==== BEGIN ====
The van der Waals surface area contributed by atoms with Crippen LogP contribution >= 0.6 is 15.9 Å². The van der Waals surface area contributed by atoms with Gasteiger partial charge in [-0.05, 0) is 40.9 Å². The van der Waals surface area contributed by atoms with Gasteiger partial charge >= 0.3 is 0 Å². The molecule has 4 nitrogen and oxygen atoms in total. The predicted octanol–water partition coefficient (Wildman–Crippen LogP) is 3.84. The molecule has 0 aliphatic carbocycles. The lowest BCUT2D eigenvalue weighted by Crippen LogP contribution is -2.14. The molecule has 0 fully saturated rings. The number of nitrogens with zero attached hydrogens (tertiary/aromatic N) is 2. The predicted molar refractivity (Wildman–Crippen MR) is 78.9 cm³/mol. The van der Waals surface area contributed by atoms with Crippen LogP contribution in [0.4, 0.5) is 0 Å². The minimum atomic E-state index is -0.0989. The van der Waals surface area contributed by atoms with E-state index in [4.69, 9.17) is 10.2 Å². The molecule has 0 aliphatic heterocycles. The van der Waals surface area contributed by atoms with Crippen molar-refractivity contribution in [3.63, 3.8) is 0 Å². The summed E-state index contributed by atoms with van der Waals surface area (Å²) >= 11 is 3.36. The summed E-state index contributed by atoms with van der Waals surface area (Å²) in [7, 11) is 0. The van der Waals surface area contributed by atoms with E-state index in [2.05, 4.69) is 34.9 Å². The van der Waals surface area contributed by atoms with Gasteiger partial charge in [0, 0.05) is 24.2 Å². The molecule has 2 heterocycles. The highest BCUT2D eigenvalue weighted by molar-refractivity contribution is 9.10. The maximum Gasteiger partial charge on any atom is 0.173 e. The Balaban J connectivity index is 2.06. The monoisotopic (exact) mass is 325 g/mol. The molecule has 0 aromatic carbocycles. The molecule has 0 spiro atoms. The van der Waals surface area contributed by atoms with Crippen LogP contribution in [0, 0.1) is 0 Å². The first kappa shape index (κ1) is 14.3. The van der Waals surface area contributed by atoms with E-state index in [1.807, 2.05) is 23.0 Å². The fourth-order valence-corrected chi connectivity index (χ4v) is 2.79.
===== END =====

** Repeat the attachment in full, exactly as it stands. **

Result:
The van der Waals surface area contributed by atoms with Crippen LogP contribution >= 0.6 is 15.9 Å². The van der Waals surface area contributed by atoms with Gasteiger partial charge in [-0.05, 0) is 40.9 Å². The van der Waals surface area contributed by atoms with Gasteiger partial charge >= 0.3 is 0 Å². The molecule has 4 nitrogen and oxygen atoms in total. The predicted octanol–water partition coefficient (Wildman–Crippen LogP) is 3.84. The molecule has 0 aliphatic carbocycles. The lowest BCUT2D eigenvalue weighted by Crippen LogP contribution is -2.14. The molecule has 0 fully saturated rings. The number of nitrogens with zero attached hydrogens (tertiary/aromatic N) is 2. The predicted molar refractivity (Wildman–Crippen MR) is 78.9 cm³/mol. The van der Waals surface area contributed by atoms with Crippen LogP contribution in [0.4, 0.5) is 0 Å². The minimum atomic E-state index is -0.0989. The van der Waals surface area contributed by atoms with E-state index in [4.69, 9.17) is 10.2 Å². The molecule has 0 aliphatic heterocycles. The van der Waals surface area contributed by atoms with Crippen molar-refractivity contribution in [3.63, 3.8) is 0 Å². The summed E-state index contributed by atoms with van der Waals surface area (Å²) >= 11 is 3.36. The summed E-state index contributed by atoms with van der Waals surface area (Å²) in [7, 11) is 0. The van der Waals surface area contributed by atoms with E-state index in [2.05, 4.69) is 34.9 Å². The van der Waals surface area contributed by atoms with Gasteiger partial charge in [0, 0.05) is 24.2 Å². The molecule has 2 heterocycles. The highest BCUT2D eigenvalue weighted by molar-refractivity contribution is 9.10. The maximum Gasteiger partial charge on any atom is 0.173 e. The Balaban J connectivity index is 2.06. The monoisotopic (exact) mass is 325 g/mol. The molecule has 0 aromatic carbocycles. The molecule has 0 spiro atoms. The van der Waals surface area contributed by atoms with Crippen LogP contribution in [0, 0.1) is 0 Å². The first kappa shape index (κ1) is 14.3. The van der Waals surface area contributed by atoms with E-state index in [1.807, 2.05) is 23.0 Å². The fourth-order valence-corrected chi connectivity index (χ4v) is 2.79.